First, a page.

Depression: Neuroplasticity and 'giving' therapy is science based
With depression rates growing continuously every year, two reports recently published in IONS may offer more insight and help.
As the 21st century rolled around, increased rates
of depression continued. The UK reports
depression and suicide have increased since the financial crisis. MacLeans
also confirms depression is on the rise.
The University of Toronto
reports that the use of antidepressants in Canada has soared over the past two decades.
A recent U of T study found a 353 per cent increase in antidepressant prescriptions (from 3.2 million to 14.5 million) between 1981 and 2000.
The medical field most often prescribes medication. The only other choice seems to be psychotherapy. Some complementary modalities suggest - among other things - light, music and massage therapy, as described in Canada.com
But there are two more methods, not often mentioned, possibly because they don't cost a lot of money. They have been around for a long time under different names, like meditation and volunteering, but what is new is that scientific research is starting to back it up - making it more legitimate.
Self Directed Neuroplasticity
Don’t let the long label deter you. It is merely the idea that as the mind changes, the brain changes
. Canadian psychologist Donald Hebb puts it in a different way: neurons that fire together, wire together.
The concept of neuroplasticity is not a new one, but carries a new label and has scientific research. Holistic-type healing modalities have long been advocating the mind-body connection such as Deepak Chopra‘s view
that “where the mind goes, the body must follow.”
In a recent interview
by IONS Director of Research, Cassandra Vieten with neurologist Richard Mendius, MD revealed the benefits of contemplative neuroscience or commonly known as meditation.
He explains that “one of the enduring changes in the brain of those who routinely meditate is that the brain becomes thicker." MRI’s show thickening of two regions - the pre-frontal cortex that is involved in attention, and the other is an area called the insula which is related to self-awareness and empathy. In other words it is possible for self-directed neuroplasticity to light up neural networks of happiness, love, and wisdom.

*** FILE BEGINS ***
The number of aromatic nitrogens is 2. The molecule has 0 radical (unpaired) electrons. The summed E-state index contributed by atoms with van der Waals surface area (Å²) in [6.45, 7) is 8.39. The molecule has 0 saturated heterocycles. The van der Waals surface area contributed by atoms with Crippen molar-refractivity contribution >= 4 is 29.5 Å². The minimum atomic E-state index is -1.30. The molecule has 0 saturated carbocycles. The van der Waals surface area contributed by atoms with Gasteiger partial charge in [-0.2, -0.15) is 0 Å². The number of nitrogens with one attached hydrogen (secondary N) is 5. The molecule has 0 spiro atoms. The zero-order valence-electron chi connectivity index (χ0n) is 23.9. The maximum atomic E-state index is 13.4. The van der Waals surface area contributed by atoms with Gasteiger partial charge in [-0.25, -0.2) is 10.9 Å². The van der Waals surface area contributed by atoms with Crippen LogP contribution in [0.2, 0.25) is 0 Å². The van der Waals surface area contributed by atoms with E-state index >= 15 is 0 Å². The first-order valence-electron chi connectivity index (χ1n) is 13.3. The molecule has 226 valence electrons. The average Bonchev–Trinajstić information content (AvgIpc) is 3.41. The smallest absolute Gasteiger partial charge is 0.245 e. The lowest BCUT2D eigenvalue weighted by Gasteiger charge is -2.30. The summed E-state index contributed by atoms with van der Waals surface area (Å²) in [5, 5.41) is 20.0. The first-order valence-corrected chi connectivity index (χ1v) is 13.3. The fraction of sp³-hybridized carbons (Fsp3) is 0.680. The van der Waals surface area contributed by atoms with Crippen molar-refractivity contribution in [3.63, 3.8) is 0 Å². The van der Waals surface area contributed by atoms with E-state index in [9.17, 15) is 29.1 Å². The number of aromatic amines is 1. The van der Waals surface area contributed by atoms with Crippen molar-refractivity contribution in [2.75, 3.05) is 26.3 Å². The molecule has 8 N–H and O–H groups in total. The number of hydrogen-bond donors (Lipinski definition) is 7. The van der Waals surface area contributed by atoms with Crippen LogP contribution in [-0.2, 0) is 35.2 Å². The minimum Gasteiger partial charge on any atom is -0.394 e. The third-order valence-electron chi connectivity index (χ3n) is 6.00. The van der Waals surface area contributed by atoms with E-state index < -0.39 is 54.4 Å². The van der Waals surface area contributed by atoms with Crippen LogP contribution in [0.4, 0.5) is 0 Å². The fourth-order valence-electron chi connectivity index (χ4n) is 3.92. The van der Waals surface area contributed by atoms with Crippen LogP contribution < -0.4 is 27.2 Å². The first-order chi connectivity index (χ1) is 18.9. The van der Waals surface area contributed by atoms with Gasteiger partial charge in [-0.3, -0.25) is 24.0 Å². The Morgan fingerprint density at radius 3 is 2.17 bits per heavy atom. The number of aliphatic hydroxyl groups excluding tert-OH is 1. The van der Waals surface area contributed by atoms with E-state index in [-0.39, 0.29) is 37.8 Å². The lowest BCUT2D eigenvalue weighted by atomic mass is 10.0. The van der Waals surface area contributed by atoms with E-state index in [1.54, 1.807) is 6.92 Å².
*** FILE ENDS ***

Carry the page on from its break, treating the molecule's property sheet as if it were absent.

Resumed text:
Vieten observes that even though contemplative science is “burgeoning”, this is not making headlines in the news. In fact quite the opposite, MSM seems to play into the “monkey brain.”
“The untrained mind is continually scanning for either something to want or something to fear,” says neurologist Mendius, adding, "Self-directed neuroplasticity is a great resource in a time when people are way too driven by greed, hatred and delusions." He goes on to explain the 5 steps to shifting the mind, which involve (1) breathing, (2)relaxing, (3) feeling safe, (4) a feeling of well being, and (5) the awareness as boundless space.
In an article
by Stephen Post, PhD, shows that volunteering is both mentally and physically healthy.
In a collaborative project titled Cognitive and Emotional Health Project – The Healthy Brain
, MRIs showed that the brain’s reward center, the mesolimbic pathway, was activated resulting in dopamine-mediated euphoria.
Again in a world where competition is encouraged and the “high” of winning is short lived, science has found a long term solution - the giver’s glow
Post writes, “Giving may be useful in ameliorating depression because it allows positive emotions like concern and compassion to push aside negative ones like hostility and bitterness.”
Modern methods may not be so new, but science is catching up and offering people with depression other alternatives - ones that haven’t been taken seriously until now. Finding treatment does not have to cost a lot of money, and can enhance the present treatment. Consult your doctor first.